Project Time: 20+ hours
Project Complexity: Hobbyist
Project Cost: $100-$500
If you were to crank up “ WideSpread Panic”, “RatDog”, “LeadZep” etc…. you might wake them up. You know how kids are, they don’t want to miss any fun.. I researched the forums for the virtues of all tube, all tube transformer-less, all silicone, etc… and decided on a compromise design trying to steal and meld the virtues of each design. I decided on a hybrid design, tube for the first and second stage that would drive a MosFet Class A follower. The MosFet Class A follower has the advantage of higher current output and lower output impedance that allows for compatibility with most headphones’ impedances. Its transfer function approximates a tube, voltage in, current out. To keep it simple and parts count down, I decided on a Compactron triple triode for the vacuum tube section. One of the triodes for the gain stage driving the remaining two tubes as a SRPP configured stage. The SRPP stage can drive the MosFet output stage or allow you to add a tone section if you wish. I designed this as an add-on PCB using gold plated connectors to mount it above the main PCB between the tube and MosFet sections. If the tone section is not wanted, just use a coupling cap instead of the connector pins. The first stage has a cathode pot to adjust the gain for the stage. This will allow you to calibrate the gain of both sides to match. The tone section can be a baxandal section or other as you desire. The last stage is a very simple MosFet Class A follower biased to allow for a symmetrical swing. The compliment to the MosFet is a NPN constant current source (sink) that can be adjusted. At lower output bias levels the outputs just get warm and have enough drive for the higher impedance headsets. With larger heat-sinks and cranked up quiescent current levels, the output stage can drive small speakers. I decided on ½ height heat-sinks and 150mA bias current. The output is cap coupled to the headphones to prevent DC bias. I added .47u Mylar caps across the larger electrolytic. To tame the beast, I added a little GNFB from the output back to the input of the SRPP stage. The power supply was originally 12VAC to the heaters, a filtered 12V to the output section and 160V to the tubes on the PCB. I loved the dynamic range and soundstage, but it left me a little tired after listening. After many hrs of auditioning it, I decided to re-design the power supply. I felt that there was a very low presence of hum. I used a 12Volt AGM battery on the heaters to prove the point. The main change was to add another 12volt filtered section to the power supply PCB and that also required another transformer tap. I used a toriodal transformer for the project for both lower cost and small size for the power available. The wattage of the toriod was ample for the amp’s hunger, so I decided to throw on another set of windings for the heater 12.6 volt DC supply. It took 120 turns of 21gage enameled wire and several layers of clear tape to modify the transformer. The power supply PCB was a redesign that looks more like a capacitor farm. Well bypassed zener referenced Darlington NPNs were used to regulate the 12volt outputs. An advantage of this design was a slow start and ramp-up to prevent the turn-on click noise. The end results of the redesign were well received. With no input, the headphones were quieter than a church mouse and the listening fatigue was gone. On to the chassis build. The chassis is a simple one with a display twist. The head elf decided that the tubes needed to be displayed through the front of the amp. This took a little trial and error routing and fitting of the PCB to the front. The rest of the installation is like the power amps. I added a 304l mirror finish reflector shield to the tubes so at the proper viewing angle it has the illusion of having a small group of tubes in it. It has RCA input jacks in the back and a ¼”phono input in the front to allow for simple MP3 player connection. It also has RCA outputs to drive the power amp that can nest directly on top. The headphones connect to the front with a heavy duty ¼” connector to take potential abuse. I designed this project for the home DIY’er. The information is also posted on the audio forums for non-profit use. For more information and inspiration on tube amplifiers, check out the forums on the net. Check out Parts Express for their parts availability for your next amp project. It is the clarity and soundstage…..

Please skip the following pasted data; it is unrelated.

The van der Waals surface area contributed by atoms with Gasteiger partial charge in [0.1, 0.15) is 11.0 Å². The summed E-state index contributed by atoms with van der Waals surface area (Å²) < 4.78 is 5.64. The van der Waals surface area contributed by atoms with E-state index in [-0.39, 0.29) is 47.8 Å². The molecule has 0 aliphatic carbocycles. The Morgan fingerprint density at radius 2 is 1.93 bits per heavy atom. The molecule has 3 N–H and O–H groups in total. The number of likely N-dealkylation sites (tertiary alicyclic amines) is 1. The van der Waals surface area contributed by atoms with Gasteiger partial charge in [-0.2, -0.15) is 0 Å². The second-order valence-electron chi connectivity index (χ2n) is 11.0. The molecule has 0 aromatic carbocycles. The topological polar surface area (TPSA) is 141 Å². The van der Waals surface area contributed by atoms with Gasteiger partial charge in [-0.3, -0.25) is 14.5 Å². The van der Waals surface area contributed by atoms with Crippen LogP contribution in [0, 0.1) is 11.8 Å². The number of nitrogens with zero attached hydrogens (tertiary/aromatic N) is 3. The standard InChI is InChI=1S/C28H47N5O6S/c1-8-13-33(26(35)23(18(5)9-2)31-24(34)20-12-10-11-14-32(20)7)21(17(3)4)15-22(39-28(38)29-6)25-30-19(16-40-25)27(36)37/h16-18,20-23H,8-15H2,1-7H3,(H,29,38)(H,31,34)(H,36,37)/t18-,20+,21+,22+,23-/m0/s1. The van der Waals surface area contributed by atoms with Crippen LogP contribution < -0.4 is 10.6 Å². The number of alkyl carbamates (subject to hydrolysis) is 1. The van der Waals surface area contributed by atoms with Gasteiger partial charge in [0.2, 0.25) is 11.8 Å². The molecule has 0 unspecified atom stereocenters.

About The Designer
Schooled at DeVry, work experience includes linear design and characterization at National semiconductor, Digital at Intel, Hybrid circuit integration at Cermatek, Analog circuit designs at Honneywell, Space Flight Electronics at TRW/CE.